A fistula is an abnormal passage that leads from an infection within the horse’s body to the outside of the body, in the case of fistulous withers, the outside of the horse’s withers. Fistulous withers is a chronic inflammatory disease of the bursa, the sac-like container of lubricating fluid near the spine of the horse, caused by either infection, parasites, or physical factors.
Swelling of the withers, drainage of pus from an open lesion resulting from inflammation, and infection that spreads from the infected bursa to surrounding tissues are common characteristics of the disease.
Blunt trauma to the withers and infection of an open wound may also lead to the inflammation resulting in fistulous withers. Trauma may be caused by an ill-fitting saddle or harness, but may also be caused by sharp contact with a fence, another horse, or from a gunshot wound.
Knowing whether or not trauma is involved aids in treatment decisions. A history of exposure to cattle that might test positive for Brucella abortus increases the chance that the lesion is linked to a Brucella abortus infection.
Brucella abortus can be spread from animals to humans who may become infected through skin abrasions, the mucous membranes, or indirect contact by ingestion or inhalation of the organism. When humans are infected, the disease is known as undulant fever.
Infected horses may not show symptoms for as long as two years after initial infection. A complete physical examination is necessary to diagnose the disease. Any serious injury or swelling at the withers needs prompt veterinary attention.
- Swollen withers
- Signs of fever and pain
- Open drainage fistulas
- Systemic illness
- Swelling at other areas
Causes of the disease may be the result of infectious, parasitic, or physical factors. Actinomyces bovis and Brucella abortus are the common organisms responsible for fistulous withers, blunt trauma to the withers caused by tack or sharp contact with a fence or another horse or object can lead to infection and inflammation resulting in fistulous withers. The hair-like parasite Onchocerca cervicalishas also been implicated in the early stages of the disease.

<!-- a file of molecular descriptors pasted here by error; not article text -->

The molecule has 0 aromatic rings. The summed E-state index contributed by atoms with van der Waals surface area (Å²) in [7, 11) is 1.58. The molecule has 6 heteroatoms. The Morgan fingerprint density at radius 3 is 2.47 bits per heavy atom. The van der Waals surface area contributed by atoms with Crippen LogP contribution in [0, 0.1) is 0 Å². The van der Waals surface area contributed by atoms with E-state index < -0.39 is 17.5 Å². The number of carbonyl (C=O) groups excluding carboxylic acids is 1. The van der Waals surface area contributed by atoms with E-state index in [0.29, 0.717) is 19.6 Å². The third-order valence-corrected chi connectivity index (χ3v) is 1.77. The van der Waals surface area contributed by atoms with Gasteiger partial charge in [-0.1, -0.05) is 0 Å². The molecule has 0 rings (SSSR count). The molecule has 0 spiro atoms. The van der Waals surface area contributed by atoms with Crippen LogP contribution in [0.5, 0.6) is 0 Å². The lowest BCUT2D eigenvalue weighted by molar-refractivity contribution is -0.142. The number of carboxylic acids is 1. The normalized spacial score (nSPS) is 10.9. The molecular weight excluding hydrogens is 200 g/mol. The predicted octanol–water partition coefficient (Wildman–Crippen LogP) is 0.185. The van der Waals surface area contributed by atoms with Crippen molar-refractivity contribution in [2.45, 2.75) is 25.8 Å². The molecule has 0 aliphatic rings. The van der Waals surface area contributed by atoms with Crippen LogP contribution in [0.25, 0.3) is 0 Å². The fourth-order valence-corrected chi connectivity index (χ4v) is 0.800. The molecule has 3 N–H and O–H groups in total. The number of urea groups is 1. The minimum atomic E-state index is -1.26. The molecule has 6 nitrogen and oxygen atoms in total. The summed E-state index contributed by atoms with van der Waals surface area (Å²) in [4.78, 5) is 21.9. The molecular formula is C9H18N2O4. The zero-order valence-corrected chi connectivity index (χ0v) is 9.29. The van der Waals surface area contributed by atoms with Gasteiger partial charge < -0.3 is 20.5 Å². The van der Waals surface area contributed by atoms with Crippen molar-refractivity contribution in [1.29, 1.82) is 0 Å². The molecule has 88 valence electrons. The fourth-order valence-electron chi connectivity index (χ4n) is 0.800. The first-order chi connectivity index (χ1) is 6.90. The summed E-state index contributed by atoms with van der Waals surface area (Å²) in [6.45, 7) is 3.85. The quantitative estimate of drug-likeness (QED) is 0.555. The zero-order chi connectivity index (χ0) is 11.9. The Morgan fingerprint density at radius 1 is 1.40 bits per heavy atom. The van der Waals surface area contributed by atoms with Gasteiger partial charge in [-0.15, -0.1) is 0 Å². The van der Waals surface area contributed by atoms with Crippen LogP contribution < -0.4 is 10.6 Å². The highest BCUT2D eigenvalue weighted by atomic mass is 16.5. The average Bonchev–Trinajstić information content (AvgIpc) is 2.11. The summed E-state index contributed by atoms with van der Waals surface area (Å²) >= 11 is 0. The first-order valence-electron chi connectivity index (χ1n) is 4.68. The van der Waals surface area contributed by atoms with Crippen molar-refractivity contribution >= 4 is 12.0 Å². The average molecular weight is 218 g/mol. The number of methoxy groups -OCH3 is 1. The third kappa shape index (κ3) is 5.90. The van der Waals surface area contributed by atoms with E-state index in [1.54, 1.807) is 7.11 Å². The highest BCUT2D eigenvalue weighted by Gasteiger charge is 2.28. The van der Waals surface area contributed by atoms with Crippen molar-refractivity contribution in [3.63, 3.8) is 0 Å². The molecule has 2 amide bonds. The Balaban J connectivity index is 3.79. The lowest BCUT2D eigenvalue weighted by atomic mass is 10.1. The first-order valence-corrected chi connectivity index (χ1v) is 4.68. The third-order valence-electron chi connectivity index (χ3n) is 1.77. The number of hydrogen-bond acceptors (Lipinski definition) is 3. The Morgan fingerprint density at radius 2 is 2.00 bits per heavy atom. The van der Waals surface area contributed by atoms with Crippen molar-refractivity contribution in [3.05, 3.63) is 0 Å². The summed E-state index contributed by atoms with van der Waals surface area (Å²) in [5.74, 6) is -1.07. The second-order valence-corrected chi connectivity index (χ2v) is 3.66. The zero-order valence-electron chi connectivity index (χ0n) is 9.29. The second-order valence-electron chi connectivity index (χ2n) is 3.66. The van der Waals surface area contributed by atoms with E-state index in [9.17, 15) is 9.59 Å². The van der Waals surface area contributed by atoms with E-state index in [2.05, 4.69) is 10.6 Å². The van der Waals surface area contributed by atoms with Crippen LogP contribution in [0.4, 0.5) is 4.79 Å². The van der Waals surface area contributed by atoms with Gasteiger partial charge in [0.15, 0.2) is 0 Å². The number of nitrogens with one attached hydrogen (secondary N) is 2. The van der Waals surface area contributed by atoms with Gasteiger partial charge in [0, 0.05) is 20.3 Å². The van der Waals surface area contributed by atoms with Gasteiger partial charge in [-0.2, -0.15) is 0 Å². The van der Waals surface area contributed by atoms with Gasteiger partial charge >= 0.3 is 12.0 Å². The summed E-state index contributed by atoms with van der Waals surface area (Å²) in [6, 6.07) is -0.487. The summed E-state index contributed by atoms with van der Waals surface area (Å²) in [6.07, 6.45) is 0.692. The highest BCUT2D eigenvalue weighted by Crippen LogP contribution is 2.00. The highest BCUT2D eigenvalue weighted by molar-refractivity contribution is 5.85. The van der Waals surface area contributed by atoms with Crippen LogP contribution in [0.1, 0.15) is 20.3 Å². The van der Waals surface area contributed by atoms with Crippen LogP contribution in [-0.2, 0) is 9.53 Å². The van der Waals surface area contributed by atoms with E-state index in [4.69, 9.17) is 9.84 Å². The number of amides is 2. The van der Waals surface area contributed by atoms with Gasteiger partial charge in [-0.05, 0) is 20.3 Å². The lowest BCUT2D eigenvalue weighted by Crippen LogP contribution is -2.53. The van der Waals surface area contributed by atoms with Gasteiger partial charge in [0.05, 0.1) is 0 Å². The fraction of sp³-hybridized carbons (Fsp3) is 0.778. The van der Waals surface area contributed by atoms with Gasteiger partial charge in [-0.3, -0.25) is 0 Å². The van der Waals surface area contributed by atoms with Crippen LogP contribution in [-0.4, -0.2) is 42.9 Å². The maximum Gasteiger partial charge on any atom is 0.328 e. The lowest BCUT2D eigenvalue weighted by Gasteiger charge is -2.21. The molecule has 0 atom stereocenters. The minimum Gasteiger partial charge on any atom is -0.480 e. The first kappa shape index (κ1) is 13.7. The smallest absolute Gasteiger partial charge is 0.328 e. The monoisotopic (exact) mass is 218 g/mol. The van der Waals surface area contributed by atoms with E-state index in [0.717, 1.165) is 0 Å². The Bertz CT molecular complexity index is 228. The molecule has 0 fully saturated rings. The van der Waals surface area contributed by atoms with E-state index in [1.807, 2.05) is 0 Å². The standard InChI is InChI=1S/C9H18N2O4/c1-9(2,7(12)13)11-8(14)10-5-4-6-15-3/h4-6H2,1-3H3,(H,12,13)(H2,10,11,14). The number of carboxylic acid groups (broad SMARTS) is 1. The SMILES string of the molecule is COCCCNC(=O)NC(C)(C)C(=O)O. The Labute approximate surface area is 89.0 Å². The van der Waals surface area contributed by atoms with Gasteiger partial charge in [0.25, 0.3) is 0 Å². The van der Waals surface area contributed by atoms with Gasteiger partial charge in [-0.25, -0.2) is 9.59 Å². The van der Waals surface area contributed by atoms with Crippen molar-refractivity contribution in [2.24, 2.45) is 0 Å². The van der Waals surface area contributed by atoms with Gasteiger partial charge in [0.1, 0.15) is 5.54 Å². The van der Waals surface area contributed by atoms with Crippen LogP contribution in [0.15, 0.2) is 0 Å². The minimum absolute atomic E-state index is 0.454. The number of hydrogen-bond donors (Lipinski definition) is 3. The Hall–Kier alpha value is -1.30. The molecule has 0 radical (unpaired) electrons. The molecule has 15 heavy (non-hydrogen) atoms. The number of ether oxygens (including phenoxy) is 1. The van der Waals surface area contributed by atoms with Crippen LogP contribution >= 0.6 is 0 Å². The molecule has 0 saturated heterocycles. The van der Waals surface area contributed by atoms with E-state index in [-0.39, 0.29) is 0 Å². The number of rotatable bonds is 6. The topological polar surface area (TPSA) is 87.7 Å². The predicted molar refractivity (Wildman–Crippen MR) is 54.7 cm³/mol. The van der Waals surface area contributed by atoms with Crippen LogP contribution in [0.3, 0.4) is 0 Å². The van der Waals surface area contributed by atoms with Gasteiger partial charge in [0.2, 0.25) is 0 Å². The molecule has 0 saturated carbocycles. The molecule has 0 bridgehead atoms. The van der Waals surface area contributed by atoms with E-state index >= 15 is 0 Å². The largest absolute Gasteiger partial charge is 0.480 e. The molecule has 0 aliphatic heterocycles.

Prompt attention to any injuries to the withers area will help prevent infections that cause fistulous withers. In the case of B. abortusinfection, the horse should be quarantined to prevent contact with other horses and humans. Discharges should be handled with caution. Horses should not be pastured in areas where infected cattle have been for at least three months after the cattle have been removed.
Treatment of fistulous withers is difficult because of the often deep-seated nature. Antibiotics are effective in early stages. Vaccination with Brucella vaccine may help to resolve the disease when it is determined that Brucella abortus is the cause of the disease.
If the condition becomes chronic, surgical removal of devitalized and infected tissue may be necessary for a permanent cure. In any case, a veterinarian should be consulted both as to the exact cause of the condition and the best treatment available.
Aggressive treatment is strongly recommended. Treatment of fistulous withers can be difficult because of the often deep-seated nature of the infection. If the condition is left untreated, surgical removal of infected tissue may be necessary.
Cleanse and flush area with a large syringe and hydrogen peroxide, continue flushing with chlorhexadine solution being sure to get into all cracks and crevices, wash entire area with Equiderma Neem Shampoo. Follow with Equiderma Calendula and Neem Wound Ointment. Repeat this procedure every day, until wound is completely healed. Seek veterinary help if wound does not respond quickly to treatment as antibiotics may be necessary if your horse is weak or debilitated. With diligent care most cases of fistulous withers can be successfully resolved.
The connection between horse and human can be almost supernatural, so when...
Lyme disease is often confounding because the symptoms can mimic so many...